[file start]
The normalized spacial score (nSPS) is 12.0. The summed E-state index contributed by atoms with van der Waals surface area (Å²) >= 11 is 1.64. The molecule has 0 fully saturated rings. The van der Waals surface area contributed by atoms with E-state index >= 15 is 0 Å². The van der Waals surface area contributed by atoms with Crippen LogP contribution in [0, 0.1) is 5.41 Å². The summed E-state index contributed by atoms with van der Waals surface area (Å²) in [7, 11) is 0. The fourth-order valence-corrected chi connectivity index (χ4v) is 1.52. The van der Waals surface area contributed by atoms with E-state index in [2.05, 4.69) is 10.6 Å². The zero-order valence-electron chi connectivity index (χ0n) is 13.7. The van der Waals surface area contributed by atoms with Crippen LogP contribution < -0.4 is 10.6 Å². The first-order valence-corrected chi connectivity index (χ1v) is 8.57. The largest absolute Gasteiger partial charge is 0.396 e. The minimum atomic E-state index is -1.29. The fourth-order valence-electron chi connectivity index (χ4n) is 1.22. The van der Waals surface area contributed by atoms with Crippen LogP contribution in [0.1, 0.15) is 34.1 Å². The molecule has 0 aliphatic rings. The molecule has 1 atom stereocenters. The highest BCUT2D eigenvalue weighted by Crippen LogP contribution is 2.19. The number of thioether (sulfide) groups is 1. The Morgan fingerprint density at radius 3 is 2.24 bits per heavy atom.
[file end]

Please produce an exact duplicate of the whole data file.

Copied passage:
The normalized spacial score (nSPS) is 12.0. The summed E-state index contributed by atoms with van der Waals surface area (Å²) >= 11 is 1.64. The molecule has 0 fully saturated rings. The van der Waals surface area contributed by atoms with E-state index >= 15 is 0 Å². The van der Waals surface area contributed by atoms with Crippen LogP contribution in [0, 0.1) is 5.41 Å². The summed E-state index contributed by atoms with van der Waals surface area (Å²) in [7, 11) is 0. The fourth-order valence-corrected chi connectivity index (χ4v) is 1.52. The van der Waals surface area contributed by atoms with E-state index in [2.05, 4.69) is 10.6 Å². The zero-order valence-electron chi connectivity index (χ0n) is 13.7. The van der Waals surface area contributed by atoms with Crippen LogP contribution < -0.4 is 10.6 Å². The first-order valence-corrected chi connectivity index (χ1v) is 8.57. The largest absolute Gasteiger partial charge is 0.396 e. The minimum atomic E-state index is -1.29. The fourth-order valence-electron chi connectivity index (χ4n) is 1.22. The van der Waals surface area contributed by atoms with Crippen LogP contribution in [0.1, 0.15) is 34.1 Å². The molecule has 0 aliphatic rings. The molecule has 1 atom stereocenters. The highest BCUT2D eigenvalue weighted by Crippen LogP contribution is 2.19. The number of thioether (sulfide) groups is 1. The Morgan fingerprint density at radius 3 is 2.24 bits per heavy atom.